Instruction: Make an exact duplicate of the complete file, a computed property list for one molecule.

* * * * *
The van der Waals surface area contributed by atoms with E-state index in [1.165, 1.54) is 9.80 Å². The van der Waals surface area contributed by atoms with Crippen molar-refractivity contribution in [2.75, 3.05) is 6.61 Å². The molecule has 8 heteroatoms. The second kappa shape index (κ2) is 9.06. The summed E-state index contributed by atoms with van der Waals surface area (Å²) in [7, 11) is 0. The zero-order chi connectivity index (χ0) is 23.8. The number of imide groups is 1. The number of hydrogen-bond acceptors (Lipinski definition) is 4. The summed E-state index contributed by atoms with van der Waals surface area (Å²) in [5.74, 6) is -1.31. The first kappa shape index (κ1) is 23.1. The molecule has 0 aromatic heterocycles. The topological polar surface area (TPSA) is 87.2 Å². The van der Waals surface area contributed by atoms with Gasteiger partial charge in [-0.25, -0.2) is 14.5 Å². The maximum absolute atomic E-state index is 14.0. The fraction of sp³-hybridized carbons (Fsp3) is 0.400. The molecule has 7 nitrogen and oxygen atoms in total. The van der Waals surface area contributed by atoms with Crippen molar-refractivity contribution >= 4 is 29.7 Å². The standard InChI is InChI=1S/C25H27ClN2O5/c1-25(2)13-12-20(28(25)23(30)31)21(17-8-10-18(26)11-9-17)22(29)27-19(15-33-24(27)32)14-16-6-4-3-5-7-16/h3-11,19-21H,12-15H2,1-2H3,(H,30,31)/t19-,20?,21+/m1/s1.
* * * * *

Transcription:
The van der Waals surface area contributed by atoms with E-state index in [1.165, 1.54) is 9.80 Å². The van der Waals surface area contributed by atoms with Crippen molar-refractivity contribution in [2.75, 3.05) is 6.61 Å². The molecule has 8 heteroatoms. The second kappa shape index (κ2) is 9.06. The summed E-state index contributed by atoms with van der Waals surface area (Å²) in [7, 11) is 0. The zero-order chi connectivity index (χ0) is 23.8. The number of imide groups is 1. The number of hydrogen-bond acceptors (Lipinski definition) is 4. The summed E-state index contributed by atoms with van der Waals surface area (Å²) in [5.74, 6) is -1.31. The first kappa shape index (κ1) is 23.1. The molecule has 0 aromatic heterocycles. The topological polar surface area (TPSA) is 87.2 Å². The van der Waals surface area contributed by atoms with Gasteiger partial charge in [-0.25, -0.2) is 14.5 Å². The maximum absolute atomic E-state index is 14.0. The fraction of sp³-hybridized carbons (Fsp3) is 0.400. The molecule has 7 nitrogen and oxygen atoms in total. The van der Waals surface area contributed by atoms with Crippen molar-refractivity contribution >= 4 is 29.7 Å². The standard InChI is InChI=1S/C25H27ClN2O5/c1-25(2)13-12-20(28(25)23(30)31)21(17-8-10-18(26)11-9-17)22(29)27-19(15-33-24(27)32)14-16-6-4-3-5-7-16/h3-11,19-21H,12-15H2,1-2H3,(H,30,31)/t19-,20?,21+/m1/s1.